The gunman who opened fire on his colleagues inside a Virginia Beach government building, killing 11 public servants and one contractor, and wounding four others, resigned just hours before the shooting on May 31, according to reports.
DeWayne Craddock, 40, a civil engineer who had worked for about 15 years for the City of Virginia Beach, handed in his two-week resignation notice on Friday morning via email just hours before the horrific attack.
— CBS News (@CBSNews) June 3, 2019
Joseph Scott, an engineering technician who worked with Craddock for several years, told CNN he had spoken with the attacker shortly before the mass shooting.
“I said, ‘How are you doing?’ He said he was doing OK,” Scott told the news channel.
“I asked, ‘Any plans for the weekend?’ And he said, ‘No.’ I said, ‘Well, have a good day.’ And he said the same to me.”
“I’m sure I’m going to hear all kinds of things about DeWayne, but I liked him,” he added.
Police have not speculated about the motive behind Craddock’s attack, but he was reportedly not facing disciplinary action or termination prior to the shooting, which took place shortly after 4 p.m. local time.
These are the victims of the Virginia Beach shooting pic.twitter.com/N17YXXozRQ
— NowThis (@nowthisnews) June 2, 2019
Virginia Beach city manager Dave Hansen said during a press conference on June 2, “To my knowledge, the perpetrator’s performance was satisfactory, he was in good standing within his department, and there were no issues of discipline ongoing.”
Another colleague of Craddock’s told CNN he had told a supervisor he was resigning for “personal reasons,” when asked.
Scott, who lost friends in the attack, added he doesn’t wish for Craddock to be “painted as an evil person,” and suggested that “something happened” as it “wasn’t his nature,” CNN reported.
“I worked with him. He was what I thought was a good person,” Scott recalled.
“When we were together, we would talk about family, friends, things that we were going to do, trips we were going to take and things like that.”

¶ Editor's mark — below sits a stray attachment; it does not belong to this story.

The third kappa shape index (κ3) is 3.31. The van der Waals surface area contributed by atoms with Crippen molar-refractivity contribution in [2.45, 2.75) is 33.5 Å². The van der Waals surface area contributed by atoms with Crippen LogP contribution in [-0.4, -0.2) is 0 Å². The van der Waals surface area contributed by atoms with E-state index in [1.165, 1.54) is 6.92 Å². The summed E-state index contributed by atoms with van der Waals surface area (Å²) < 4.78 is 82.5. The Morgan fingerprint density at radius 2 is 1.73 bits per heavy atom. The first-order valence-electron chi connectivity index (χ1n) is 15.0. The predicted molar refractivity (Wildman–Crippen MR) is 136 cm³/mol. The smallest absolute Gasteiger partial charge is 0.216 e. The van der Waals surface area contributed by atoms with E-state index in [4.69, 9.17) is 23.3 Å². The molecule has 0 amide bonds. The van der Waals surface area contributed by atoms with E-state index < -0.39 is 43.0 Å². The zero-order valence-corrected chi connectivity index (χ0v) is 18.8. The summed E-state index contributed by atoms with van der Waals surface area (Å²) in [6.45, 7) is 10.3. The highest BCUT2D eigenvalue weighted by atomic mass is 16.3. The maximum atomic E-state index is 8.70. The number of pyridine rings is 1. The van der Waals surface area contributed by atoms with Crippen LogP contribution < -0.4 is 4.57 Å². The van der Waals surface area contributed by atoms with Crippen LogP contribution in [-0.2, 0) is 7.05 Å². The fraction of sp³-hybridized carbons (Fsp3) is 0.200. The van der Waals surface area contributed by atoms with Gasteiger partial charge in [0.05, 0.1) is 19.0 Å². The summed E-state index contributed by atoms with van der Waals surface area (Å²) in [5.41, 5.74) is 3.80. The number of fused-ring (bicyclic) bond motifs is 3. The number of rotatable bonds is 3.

Craddock killed 12 people in the attack—11 of whom were his colleagues—before he was fatally shot by police officers at the scene.
As students and staff return Monday to Virginia Beach schools, the superintendent has encouraged them to wear blue to honor shooting victims. https://t.co/mxlnqleGxU
— CNN (@CNN) June 2, 2019
Police chief Jim Cevera said the first urgent call was received at 4:08 p.m, and four police officers discovered Craddock on the second floor of the building at 4:18 p.m. after hearing gunshots.
“At one point, the suspect was firing through the door, through the wall at the officers,” Cevera said. “And then the firing stopped.”
Craddock was armed with two handguns and ammunition, but was wounded in a gun battle with officers, Cevera said.
First aid was administered to the 40-year-old before he was taken into custody, where he died shortly afterward.
JUST IN: Pres. Trump orders flags flown at half-staff in respect for the victims of the mass shooting in Virginia Beach: “Americans unite in praying for God to comfort the injured and heal the wounded.” https://t.co/QXnSB4nOuY pic.twitter.com/SkrxFgwOt4
— ABC News (@ABC) June 1, 2019
The employees who were killed in the attack had collectively worked for the Virginia Beach government for over 150 years: LaQuita Brown; Ryan Keith Cox; Tara Welch Gallagher; Mary Louise Gayle; Alexander Mikhail Gusev; Joshua O. Hardy; Michelle Langer, known as Missy; Richard H. Nettleton; Katherine A. Nixon; Christopher Kelly Rapp; and Robert Williams.
Craddock’s family members expressed their condolences to the victims of the attack in a handwritten note taped to their door.
“The family of DeWayne Craddock wishes to send our heart felt condolences to the victims. We are grieving the loss of our loved one,” the statement read.
“At this time we wish to focus on the victims and the lives loss [sic] during yesterday’s tragic event. Our thoughts and prayers are with the families of those who loss [sic] their lives, and those recovering in the hospital.”